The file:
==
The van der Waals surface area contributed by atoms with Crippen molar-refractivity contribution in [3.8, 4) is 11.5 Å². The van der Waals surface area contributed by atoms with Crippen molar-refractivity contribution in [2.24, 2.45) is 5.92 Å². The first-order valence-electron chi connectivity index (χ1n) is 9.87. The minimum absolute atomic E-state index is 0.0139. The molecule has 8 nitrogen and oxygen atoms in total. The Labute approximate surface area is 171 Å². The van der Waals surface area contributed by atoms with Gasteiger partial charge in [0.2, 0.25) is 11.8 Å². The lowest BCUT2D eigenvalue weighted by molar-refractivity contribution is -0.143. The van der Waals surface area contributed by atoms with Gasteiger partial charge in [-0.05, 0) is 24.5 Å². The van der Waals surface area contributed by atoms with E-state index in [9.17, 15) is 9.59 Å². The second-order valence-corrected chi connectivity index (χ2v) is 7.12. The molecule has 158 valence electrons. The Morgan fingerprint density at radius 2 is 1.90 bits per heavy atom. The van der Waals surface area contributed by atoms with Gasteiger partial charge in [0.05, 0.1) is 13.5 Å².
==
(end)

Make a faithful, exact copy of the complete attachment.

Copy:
The van der Waals surface area contributed by atoms with Crippen molar-refractivity contribution in [3.8, 4) is 11.5 Å². The van der Waals surface area contributed by atoms with Crippen molar-refractivity contribution in [2.24, 2.45) is 5.92 Å². The first-order valence-electron chi connectivity index (χ1n) is 9.87. The minimum absolute atomic E-state index is 0.0139. The molecule has 8 nitrogen and oxygen atoms in total. The Labute approximate surface area is 171 Å². The van der Waals surface area contributed by atoms with Gasteiger partial charge in [0.2, 0.25) is 11.8 Å². The lowest BCUT2D eigenvalue weighted by molar-refractivity contribution is -0.143. The van der Waals surface area contributed by atoms with Gasteiger partial charge in [-0.05, 0) is 24.5 Å². The van der Waals surface area contributed by atoms with E-state index in [9.17, 15) is 9.59 Å². The second-order valence-corrected chi connectivity index (χ2v) is 7.12. The molecule has 158 valence electrons. The Morgan fingerprint density at radius 2 is 1.90 bits per heavy atom. The van der Waals surface area contributed by atoms with Gasteiger partial charge in [0.05, 0.1) is 13.5 Å².